2. Syed S. Uddin-Ahmed, Mid-Michigan Community College

The Politics of the Hijab: Comparative Views of French and Americans on the Hijab

3. Amanda Garrison, Central Michigan University

Plunging into the Public Depths: Institutional Ethnography as Curricular Practice

4. Fenobia Dallas, Saginaw Valley State University

Revisiting the Community School; The New Community Resource Center
III. Student Paper Session

Organizer and Facilitator: Dawn Hinton, Saginaw Valley State University • Room 2315

1. Elizabeth A. Kellogg, Michigan State University: Prison Rehabilitation and Its Effects

2. Morgan c. Dalrymple, Madonna University: Internet Usage: Effects and Well-Being and Easing Loneliness in the Aged

3. Jordan Pallo, Grand Valley State University: The Perpetuation of the Music Industry

4. Glen Griffin and Chelsea Parkinson, University of Michigan-Flint: Research Assistants working with faculty
IV. Session: M.A.D.E. Institute

Organizer and Chair: Leon El Alamin • Room 2331

1. Leon EL-Alamin, M.A.D.E. Executive Director

2. Tim Abdual Matin, M.A.D.E. Outreach Director

3. Charmel Allen, M.A.D.E. Mentor

BREAK:  3:00 – 3:15 p.m. – Join us for coffee and refreshments in the lobby.

AFTERNOON CONCURRENT SESSIONS II
3:15 – 4:30 P.M.

I.  Round Table Discussion: Women and Mentoring for Institutional Transformation in Higher Education – Considering the Possibilities • Room 2331

1. Heather Laube, University of Michigan-Flint

2. Jill Gillespie, Denison University

3. Qiana Towns, Southern New Hampshire University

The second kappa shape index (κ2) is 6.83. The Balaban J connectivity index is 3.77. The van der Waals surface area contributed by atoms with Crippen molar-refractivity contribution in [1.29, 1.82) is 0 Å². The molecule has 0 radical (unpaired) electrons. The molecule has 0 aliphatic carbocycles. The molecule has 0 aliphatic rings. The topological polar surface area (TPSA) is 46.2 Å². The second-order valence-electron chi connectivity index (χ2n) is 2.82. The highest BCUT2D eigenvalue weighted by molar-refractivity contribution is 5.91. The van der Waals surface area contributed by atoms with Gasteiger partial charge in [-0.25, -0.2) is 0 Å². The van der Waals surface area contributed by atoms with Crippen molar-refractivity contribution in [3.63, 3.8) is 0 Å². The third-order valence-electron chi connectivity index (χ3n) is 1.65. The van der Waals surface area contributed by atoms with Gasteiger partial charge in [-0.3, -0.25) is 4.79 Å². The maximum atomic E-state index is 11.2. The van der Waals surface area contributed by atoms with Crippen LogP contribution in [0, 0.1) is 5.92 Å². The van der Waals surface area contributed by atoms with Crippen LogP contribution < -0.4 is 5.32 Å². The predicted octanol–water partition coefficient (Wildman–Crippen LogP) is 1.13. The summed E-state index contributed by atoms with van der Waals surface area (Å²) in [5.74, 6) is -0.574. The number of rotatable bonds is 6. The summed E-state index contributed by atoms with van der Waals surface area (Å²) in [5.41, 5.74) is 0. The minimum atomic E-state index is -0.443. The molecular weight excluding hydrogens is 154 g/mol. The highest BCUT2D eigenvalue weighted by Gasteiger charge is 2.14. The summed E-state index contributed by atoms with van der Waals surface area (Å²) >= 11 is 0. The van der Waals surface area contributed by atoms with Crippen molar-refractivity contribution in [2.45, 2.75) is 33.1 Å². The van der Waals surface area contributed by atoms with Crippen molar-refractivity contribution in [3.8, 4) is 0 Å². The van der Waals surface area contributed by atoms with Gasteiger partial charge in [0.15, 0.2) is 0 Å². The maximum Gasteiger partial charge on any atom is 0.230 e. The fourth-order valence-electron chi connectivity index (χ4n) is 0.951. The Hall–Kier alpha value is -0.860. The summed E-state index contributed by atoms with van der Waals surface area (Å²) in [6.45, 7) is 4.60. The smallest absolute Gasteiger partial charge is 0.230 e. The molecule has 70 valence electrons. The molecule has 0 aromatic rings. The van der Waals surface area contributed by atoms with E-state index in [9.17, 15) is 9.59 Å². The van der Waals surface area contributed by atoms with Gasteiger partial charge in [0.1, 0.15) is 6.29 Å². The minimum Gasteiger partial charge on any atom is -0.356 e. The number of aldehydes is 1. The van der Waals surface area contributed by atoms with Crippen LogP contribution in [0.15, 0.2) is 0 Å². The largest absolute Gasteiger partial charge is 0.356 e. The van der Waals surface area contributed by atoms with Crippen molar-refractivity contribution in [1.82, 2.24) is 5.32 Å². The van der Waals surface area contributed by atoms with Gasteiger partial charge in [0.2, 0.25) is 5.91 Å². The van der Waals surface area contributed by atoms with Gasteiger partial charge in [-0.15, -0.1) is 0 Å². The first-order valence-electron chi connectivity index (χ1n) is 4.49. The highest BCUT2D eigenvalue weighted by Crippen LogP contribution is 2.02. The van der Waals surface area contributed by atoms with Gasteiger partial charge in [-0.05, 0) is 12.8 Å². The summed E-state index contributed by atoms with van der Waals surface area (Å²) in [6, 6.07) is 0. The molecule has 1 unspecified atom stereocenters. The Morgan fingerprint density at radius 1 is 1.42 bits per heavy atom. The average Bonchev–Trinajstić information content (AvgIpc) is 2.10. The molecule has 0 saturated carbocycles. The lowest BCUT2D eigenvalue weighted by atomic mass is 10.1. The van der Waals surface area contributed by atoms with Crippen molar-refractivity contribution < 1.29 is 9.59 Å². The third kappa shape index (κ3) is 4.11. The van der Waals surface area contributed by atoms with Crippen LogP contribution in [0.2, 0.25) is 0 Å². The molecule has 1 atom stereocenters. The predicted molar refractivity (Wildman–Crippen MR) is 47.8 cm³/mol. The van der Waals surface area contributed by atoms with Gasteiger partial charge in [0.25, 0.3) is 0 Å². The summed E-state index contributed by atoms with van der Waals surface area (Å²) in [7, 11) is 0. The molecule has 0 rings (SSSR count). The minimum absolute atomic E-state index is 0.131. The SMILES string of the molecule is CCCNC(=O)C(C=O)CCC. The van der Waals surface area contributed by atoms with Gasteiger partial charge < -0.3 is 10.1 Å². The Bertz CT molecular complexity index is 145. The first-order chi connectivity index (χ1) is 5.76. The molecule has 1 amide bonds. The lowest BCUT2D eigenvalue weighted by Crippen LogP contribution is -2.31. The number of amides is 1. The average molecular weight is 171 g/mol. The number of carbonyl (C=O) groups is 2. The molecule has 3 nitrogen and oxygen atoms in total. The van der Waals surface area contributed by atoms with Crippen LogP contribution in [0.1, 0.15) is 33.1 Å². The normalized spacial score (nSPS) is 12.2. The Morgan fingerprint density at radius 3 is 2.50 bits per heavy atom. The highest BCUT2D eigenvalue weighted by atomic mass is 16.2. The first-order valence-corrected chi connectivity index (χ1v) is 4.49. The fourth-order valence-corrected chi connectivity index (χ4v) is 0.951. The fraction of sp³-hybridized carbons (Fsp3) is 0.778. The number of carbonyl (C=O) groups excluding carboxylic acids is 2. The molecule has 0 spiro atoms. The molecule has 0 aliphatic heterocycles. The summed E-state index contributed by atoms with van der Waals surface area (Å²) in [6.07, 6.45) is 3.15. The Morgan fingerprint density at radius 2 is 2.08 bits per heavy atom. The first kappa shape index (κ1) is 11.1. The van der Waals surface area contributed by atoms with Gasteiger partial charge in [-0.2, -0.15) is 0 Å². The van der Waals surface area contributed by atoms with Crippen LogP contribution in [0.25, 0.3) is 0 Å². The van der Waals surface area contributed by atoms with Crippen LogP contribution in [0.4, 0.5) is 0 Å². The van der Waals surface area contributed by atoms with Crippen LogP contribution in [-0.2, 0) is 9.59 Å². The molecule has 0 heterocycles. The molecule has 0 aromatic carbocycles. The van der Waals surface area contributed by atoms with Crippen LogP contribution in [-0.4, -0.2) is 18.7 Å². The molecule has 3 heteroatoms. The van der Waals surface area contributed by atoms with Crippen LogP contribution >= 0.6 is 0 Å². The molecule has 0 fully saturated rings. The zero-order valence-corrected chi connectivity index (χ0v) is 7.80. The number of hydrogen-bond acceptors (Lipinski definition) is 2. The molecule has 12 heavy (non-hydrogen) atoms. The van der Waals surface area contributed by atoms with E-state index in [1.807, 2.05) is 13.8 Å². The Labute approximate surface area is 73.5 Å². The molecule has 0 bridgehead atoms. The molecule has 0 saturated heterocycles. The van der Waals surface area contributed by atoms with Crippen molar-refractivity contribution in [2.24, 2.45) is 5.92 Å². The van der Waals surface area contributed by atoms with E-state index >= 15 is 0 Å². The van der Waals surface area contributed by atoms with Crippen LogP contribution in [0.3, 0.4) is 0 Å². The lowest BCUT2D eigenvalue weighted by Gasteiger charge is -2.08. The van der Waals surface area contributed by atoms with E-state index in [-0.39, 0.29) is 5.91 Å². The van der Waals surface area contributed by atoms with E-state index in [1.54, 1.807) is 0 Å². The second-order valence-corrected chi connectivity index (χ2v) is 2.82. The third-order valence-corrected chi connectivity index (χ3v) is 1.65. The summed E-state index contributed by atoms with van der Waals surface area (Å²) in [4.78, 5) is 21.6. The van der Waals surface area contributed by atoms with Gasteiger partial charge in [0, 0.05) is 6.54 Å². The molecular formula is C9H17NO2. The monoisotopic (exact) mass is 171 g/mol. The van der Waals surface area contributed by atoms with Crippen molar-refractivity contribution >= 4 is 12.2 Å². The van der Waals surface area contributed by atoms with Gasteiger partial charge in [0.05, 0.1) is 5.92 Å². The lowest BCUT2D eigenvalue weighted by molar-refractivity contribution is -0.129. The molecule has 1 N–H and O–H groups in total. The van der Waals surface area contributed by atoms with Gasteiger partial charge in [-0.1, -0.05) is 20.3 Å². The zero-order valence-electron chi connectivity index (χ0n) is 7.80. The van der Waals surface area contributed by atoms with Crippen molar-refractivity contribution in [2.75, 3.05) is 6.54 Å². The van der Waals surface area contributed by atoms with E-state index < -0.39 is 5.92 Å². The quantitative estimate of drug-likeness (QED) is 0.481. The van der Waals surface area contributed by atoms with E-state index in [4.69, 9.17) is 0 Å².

4. Patricia Emenyonu, University of Michigan-Flint

II. Session: Sociology and the role of Revolutionary Art in the Community

Organizer and Chair: Michael Macaluso, Grand Valley State University • Room 2325

1. Desiree Duell, Independent Community Artist

A Body of Water

2. Amanda Garrison, Central Michigan University

Taking Risks with Art and Racism: Hydras, Fascism and Collective Action

3. Nayyirah Shariff, Flint Community Activist

Black Twitter: #BLM, #Occupy and Activism in the age of Social Media

4. Simon J. Purdy, Western Michigan University

Online and Offline Civic Engagement, the Effects of Internet Use

III. Public Sociology, Private Space and the Right to the City

Facilitator: Michael Sabbagh, Wayne State University • Room 2307

1. Cedrick G. Heraux, Adrian College
The Rhetoric of Legitimizing Police Violence in the Black Community

2. Randall Wyatt, Wayne State University
To be Black in the City: Exploring the Intersection of Race, Race Stratification Beliefs, and Support for Postindustrial Cities

3. Jacob Lederman, University of Michigan-Flint
From Dingy to Diverse: The New York Times’ Discourse on Race and Neighborhood Diversity, 1970-2010

4. Genine M. Hayden, Mid Michigan Community College

Public Sociology:  Taking it to the Streets

IV. Session: Religious Secular Discourse and Sociological Theory

Chair: Nicholas Budimir, Muskegon Community College • Room 2315

1. Abdullah F. Alrebh, Michigan State University
Cognitive Dissonance in the Religious Healing: Case Study Christian Science Church

2. Rachel Schroder, Western Michigan University
“The Enemies of the Church”: Religion, Artistic Expression, and the Culture Wars in Russia

3. Rosina Hassoun, Saginaw Valley State University
Intersectionality and Arab Americans: A Crossroads of Race, Ethnicity, Religion and Refugees

V. Session: Critical Race Discourses

Session Organizer and Chair: Kalvin DaRonne Harvell, Henry Ford College • Room 2337

1. Granton Brooks, Independent Scholar
I.S.P. (Intermediate School Prisons) Pipeline from Urban Schools to Prison: A Critical Race Discussion

2. Ashley Edwards, University of Michigan-Dearborn
Double Consciousness and Maintaining the Self: Black Women and Hair

3. De’Andre L. Shepard, University of Michigan-Flint
Embracing a Critical Race Discourse Concerning the Challenges of the Urban Male Student Athlete